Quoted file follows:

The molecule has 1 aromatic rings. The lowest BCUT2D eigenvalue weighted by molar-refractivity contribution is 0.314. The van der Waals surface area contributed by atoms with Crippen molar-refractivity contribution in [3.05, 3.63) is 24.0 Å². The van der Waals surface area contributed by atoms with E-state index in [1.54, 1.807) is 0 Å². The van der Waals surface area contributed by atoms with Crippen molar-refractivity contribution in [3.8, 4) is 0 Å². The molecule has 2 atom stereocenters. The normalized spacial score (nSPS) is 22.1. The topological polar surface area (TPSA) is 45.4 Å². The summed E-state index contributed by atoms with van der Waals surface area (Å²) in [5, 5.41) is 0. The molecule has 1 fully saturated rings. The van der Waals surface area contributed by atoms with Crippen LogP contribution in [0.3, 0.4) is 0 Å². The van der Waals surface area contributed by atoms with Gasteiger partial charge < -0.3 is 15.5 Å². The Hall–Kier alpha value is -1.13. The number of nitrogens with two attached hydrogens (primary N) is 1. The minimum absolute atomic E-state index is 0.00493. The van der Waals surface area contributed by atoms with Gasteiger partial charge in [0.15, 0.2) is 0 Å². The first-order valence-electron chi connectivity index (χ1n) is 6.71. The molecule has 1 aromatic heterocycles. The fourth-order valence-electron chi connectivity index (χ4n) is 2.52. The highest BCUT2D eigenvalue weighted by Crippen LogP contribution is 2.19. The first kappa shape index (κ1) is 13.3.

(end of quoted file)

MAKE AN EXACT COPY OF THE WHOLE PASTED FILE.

The molecule has 1 aromatic rings. The lowest BCUT2D eigenvalue weighted by molar-refractivity contribution is 0.314. The van der Waals surface area contributed by atoms with Crippen molar-refractivity contribution in [3.05, 3.63) is 24.0 Å². The van der Waals surface area contributed by atoms with E-state index in [1.54, 1.807) is 0 Å². The van der Waals surface area contributed by atoms with Crippen molar-refractivity contribution in [3.8, 4) is 0 Å². The molecule has 2 atom stereocenters. The normalized spacial score (nSPS) is 22.1. The topological polar surface area (TPSA) is 45.4 Å². The summed E-state index contributed by atoms with van der Waals surface area (Å²) in [5, 5.41) is 0. The molecule has 1 fully saturated rings. The van der Waals surface area contributed by atoms with Crippen LogP contribution in [0.3, 0.4) is 0 Å². The van der Waals surface area contributed by atoms with Gasteiger partial charge < -0.3 is 15.5 Å². The Hall–Kier alpha value is -1.13. The number of nitrogens with two attached hydrogens (primary N) is 1. The minimum absolute atomic E-state index is 0.00493. The van der Waals surface area contributed by atoms with Gasteiger partial charge in [0.15, 0.2) is 0 Å². The first-order valence-electron chi connectivity index (χ1n) is 6.71. The molecule has 1 aromatic heterocycles. The fourth-order valence-electron chi connectivity index (χ4n) is 2.52. The highest BCUT2D eigenvalue weighted by Crippen LogP contribution is 2.19. The first kappa shape index (κ1) is 13.3.